Five Steps to Using a Public Bathroom As a Paraplegic

August 12, 2016 | 8:00 am | By Pants Up Easy

Living in the Bay Area, sometimes it’s hard to find any public restroom at all – who hasn’t bought some overpriced gum in order to use a store bathroom before? But if you’re a paraplegic, finding the restroom is only half the battle; what if there is no disabled stall? What if it’s too small? What if the floors are wet?

As you can see, using public restrooms in a wheelchair can be problematic. But as with all things wheelchair-related, we’d like to make it a little easier for you.

Here are five steps to using a public bathroom as a paraplegic:

  • Step 1: Check the doorway and the space inside

Doorways are often too narrow for a wheelchair to comfortably fit through – even if it is, you still might bang your hands on the doorframe. So check the doorway first, and then take a look at the inside. Will you be able to get around in there? Will turning the wheelchair be a problem?

  • Step 2: Use the disabled stall, and wait for it if you can

It will just be a lot easier. We understand you might not want to wait, but with the extra room and the grip bars, it’s probably worth it; if you can hold it.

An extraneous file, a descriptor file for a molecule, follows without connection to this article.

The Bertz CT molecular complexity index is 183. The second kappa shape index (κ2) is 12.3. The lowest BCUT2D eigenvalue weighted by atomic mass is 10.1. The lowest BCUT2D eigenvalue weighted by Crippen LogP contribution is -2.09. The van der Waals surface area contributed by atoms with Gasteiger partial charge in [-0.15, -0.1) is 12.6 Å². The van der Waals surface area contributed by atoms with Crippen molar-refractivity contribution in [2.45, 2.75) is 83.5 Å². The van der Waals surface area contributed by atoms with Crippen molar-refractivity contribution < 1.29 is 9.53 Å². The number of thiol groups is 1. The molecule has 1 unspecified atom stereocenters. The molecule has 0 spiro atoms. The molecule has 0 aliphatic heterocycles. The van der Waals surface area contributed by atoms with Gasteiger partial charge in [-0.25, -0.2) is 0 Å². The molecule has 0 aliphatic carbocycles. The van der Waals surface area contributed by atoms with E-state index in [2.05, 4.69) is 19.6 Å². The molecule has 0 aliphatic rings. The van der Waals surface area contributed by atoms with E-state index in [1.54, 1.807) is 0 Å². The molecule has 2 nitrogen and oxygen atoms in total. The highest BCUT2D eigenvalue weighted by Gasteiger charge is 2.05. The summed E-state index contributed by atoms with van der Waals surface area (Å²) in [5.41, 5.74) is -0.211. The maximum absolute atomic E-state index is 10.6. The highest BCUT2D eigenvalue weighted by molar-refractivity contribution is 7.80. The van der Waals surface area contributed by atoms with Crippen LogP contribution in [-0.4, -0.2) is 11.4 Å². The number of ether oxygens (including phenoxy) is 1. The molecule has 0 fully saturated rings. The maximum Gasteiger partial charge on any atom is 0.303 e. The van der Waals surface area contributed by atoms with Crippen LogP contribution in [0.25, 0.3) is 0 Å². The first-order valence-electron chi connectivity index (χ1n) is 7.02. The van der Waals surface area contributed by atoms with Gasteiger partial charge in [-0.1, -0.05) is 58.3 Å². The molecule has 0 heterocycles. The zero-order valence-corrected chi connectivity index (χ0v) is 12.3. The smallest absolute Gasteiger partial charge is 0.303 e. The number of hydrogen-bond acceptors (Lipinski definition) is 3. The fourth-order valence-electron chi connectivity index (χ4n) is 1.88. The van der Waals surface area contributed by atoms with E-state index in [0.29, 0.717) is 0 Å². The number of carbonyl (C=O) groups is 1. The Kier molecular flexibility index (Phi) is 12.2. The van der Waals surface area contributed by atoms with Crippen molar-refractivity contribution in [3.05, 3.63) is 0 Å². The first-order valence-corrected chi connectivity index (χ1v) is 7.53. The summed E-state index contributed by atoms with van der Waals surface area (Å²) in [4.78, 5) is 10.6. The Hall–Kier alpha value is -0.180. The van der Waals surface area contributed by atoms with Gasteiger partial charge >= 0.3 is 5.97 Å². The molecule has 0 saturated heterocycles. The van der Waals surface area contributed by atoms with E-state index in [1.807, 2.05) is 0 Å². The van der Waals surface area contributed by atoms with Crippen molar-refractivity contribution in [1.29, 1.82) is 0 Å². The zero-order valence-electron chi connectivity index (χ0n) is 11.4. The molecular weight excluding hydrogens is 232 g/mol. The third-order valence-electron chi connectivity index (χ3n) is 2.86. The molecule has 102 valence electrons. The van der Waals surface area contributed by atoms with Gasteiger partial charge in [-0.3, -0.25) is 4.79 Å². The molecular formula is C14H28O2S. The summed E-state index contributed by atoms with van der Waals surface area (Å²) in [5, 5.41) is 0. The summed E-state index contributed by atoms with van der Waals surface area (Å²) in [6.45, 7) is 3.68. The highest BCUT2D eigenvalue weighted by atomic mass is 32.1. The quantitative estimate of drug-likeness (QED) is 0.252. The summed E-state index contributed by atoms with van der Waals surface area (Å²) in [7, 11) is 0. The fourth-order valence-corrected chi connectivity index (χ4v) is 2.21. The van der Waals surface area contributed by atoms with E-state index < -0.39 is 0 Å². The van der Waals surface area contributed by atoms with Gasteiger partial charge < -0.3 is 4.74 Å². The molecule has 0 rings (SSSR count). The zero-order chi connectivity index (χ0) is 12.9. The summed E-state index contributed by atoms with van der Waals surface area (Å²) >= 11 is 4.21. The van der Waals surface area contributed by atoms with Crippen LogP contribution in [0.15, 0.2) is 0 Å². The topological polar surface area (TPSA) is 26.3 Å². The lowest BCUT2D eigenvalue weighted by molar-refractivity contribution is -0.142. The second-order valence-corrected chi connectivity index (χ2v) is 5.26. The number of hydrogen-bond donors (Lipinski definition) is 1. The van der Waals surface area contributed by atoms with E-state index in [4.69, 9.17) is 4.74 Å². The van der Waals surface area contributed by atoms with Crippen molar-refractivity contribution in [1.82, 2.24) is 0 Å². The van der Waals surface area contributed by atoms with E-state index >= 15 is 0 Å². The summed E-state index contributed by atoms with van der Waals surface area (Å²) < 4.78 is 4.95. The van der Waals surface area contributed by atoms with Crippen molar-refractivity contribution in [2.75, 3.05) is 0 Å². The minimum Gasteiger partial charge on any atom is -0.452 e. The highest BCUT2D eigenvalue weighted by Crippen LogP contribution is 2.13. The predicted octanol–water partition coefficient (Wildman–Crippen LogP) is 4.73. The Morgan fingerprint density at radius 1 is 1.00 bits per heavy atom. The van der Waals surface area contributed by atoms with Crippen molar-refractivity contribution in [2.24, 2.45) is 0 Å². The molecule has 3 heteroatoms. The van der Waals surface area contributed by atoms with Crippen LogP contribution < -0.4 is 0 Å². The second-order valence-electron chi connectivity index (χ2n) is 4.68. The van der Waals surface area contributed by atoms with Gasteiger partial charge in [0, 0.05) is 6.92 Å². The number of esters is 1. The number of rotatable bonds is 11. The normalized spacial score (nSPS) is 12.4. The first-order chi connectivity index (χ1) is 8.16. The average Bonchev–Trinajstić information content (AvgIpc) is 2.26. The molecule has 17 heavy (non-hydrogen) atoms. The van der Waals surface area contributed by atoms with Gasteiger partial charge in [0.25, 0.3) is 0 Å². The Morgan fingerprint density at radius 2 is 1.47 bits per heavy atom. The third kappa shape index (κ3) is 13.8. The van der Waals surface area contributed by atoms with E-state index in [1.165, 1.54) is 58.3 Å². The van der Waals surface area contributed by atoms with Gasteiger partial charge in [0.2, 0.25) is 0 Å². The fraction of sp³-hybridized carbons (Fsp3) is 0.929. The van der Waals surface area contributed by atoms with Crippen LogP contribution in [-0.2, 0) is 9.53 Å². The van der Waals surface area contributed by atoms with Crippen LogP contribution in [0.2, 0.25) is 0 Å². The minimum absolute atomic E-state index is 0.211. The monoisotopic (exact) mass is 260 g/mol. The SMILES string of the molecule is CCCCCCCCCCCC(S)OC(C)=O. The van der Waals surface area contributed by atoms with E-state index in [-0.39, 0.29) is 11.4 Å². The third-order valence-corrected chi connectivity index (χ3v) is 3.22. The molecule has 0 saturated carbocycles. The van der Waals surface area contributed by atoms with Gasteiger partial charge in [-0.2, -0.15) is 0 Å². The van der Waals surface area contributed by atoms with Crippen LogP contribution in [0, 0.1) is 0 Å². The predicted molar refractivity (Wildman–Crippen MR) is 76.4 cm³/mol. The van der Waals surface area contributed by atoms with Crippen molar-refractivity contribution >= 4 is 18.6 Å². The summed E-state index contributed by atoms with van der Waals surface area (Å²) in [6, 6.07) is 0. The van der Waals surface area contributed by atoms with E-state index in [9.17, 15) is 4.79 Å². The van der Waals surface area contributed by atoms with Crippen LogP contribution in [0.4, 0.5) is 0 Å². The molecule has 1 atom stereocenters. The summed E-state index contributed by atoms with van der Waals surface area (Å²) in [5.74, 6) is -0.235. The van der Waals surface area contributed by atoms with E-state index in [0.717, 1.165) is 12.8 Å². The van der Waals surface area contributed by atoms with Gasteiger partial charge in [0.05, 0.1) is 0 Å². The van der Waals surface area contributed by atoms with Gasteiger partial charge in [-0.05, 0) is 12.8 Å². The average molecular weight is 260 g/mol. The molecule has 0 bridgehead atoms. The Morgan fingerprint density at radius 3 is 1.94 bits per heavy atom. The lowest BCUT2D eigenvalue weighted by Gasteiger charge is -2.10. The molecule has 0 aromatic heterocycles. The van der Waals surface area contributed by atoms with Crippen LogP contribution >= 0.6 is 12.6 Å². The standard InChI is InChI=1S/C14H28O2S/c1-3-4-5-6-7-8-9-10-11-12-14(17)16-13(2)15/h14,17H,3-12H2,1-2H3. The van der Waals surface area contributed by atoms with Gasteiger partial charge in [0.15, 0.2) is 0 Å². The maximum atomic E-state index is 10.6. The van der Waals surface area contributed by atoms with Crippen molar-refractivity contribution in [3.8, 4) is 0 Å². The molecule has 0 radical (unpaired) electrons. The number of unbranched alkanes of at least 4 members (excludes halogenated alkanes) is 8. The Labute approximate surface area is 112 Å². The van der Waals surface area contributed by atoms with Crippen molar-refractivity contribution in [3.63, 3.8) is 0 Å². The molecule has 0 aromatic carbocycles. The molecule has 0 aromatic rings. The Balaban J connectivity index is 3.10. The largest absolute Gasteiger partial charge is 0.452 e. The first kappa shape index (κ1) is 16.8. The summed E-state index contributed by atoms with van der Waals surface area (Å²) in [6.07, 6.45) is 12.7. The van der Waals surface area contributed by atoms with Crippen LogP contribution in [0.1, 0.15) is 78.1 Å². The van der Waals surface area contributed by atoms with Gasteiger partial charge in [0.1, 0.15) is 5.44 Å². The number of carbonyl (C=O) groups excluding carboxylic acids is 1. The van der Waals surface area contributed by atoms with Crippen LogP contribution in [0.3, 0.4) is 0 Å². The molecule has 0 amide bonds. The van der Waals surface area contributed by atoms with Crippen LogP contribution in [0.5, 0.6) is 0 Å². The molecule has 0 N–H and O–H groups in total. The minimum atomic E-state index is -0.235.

• Step 3: Sit your butt down

In the disabled stall, this will be made easier with the grip bars. But if you’re in a standard stall or a single-toilet restroom, then use whatever is at your disposal for stability. Set the wheelchair close to the toilet, but make sure it won’t affect your ability to transition from the chair to the toilet seat. Often, it’s easier to pull your pants down before starting the move, so they don’t get in the way later.

Engage the brakes, and use the wheelchair armrest and/or the wall or toilet tank to steady yourself. You want to carefully (but swiftly) lower yourself onto the toilet.

  • Step 4: Do your thing

You’ve got this step down, right?

  • Step 5: Lift yourself up

We want the scenario to be similar to when you sat down: Wheelchair facing you slightly, brakes engaged, and use what’s near you for safety and stability. It might be helpful to remove an armrest here, for easier access to the chair’s seat, but that’s based on your preference. Again, move carefully and swiftly, and always prioritize stability. The last thing we want here is a fall.

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